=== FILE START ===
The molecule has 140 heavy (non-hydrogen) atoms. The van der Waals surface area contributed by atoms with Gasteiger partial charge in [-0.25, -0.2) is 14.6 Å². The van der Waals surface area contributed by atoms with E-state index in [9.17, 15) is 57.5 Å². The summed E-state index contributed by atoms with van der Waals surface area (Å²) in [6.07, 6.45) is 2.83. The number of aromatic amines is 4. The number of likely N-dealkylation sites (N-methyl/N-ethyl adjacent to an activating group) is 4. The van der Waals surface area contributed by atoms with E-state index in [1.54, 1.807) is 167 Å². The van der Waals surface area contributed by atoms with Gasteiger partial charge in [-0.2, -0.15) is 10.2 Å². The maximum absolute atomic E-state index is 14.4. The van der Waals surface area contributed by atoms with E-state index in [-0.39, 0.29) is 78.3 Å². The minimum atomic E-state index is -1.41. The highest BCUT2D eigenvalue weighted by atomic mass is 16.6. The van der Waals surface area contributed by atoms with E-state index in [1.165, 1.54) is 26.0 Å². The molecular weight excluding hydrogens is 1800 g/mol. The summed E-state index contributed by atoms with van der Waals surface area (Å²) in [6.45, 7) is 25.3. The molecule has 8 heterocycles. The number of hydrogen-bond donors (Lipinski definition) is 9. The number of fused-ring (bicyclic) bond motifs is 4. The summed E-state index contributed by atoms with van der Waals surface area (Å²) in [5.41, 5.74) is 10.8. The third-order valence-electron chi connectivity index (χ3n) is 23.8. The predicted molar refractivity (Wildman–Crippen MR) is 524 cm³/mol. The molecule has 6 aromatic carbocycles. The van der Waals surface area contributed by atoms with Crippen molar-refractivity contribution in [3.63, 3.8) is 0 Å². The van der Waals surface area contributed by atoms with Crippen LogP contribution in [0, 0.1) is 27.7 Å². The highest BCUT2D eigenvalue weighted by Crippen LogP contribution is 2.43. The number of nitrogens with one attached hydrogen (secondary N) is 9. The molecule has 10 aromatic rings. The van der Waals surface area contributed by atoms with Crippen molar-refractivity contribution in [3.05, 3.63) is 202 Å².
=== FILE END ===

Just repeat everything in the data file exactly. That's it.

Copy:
The molecule has 140 heavy (non-hydrogen) atoms. The van der Waals surface area contributed by atoms with Gasteiger partial charge in [-0.25, -0.2) is 14.6 Å². The van der Waals surface area contributed by atoms with E-state index in [9.17, 15) is 57.5 Å². The summed E-state index contributed by atoms with van der Waals surface area (Å²) in [6.07, 6.45) is 2.83. The number of aromatic amines is 4. The number of likely N-dealkylation sites (N-methyl/N-ethyl adjacent to an activating group) is 4. The van der Waals surface area contributed by atoms with E-state index in [1.54, 1.807) is 167 Å². The van der Waals surface area contributed by atoms with Gasteiger partial charge in [-0.2, -0.15) is 10.2 Å². The maximum absolute atomic E-state index is 14.4. The van der Waals surface area contributed by atoms with E-state index in [-0.39, 0.29) is 78.3 Å². The minimum atomic E-state index is -1.41. The highest BCUT2D eigenvalue weighted by atomic mass is 16.6. The van der Waals surface area contributed by atoms with E-state index in [1.165, 1.54) is 26.0 Å². The molecular weight excluding hydrogens is 1800 g/mol. The summed E-state index contributed by atoms with van der Waals surface area (Å²) in [6.45, 7) is 25.3. The molecule has 8 heterocycles. The number of hydrogen-bond donors (Lipinski definition) is 9. The number of fused-ring (bicyclic) bond motifs is 4. The summed E-state index contributed by atoms with van der Waals surface area (Å²) in [5.41, 5.74) is 10.8. The third-order valence-electron chi connectivity index (χ3n) is 23.8. The predicted molar refractivity (Wildman–Crippen MR) is 524 cm³/mol. The molecule has 6 aromatic carbocycles. The van der Waals surface area contributed by atoms with Crippen molar-refractivity contribution in [3.63, 3.8) is 0 Å². The van der Waals surface area contributed by atoms with Crippen LogP contribution in [0, 0.1) is 27.7 Å². The highest BCUT2D eigenvalue weighted by Crippen LogP contribution is 2.43. The number of nitrogens with one attached hydrogen (secondary N) is 9. The molecule has 10 aromatic rings. The van der Waals surface area contributed by atoms with Crippen molar-refractivity contribution in [3.05, 3.63) is 202 Å².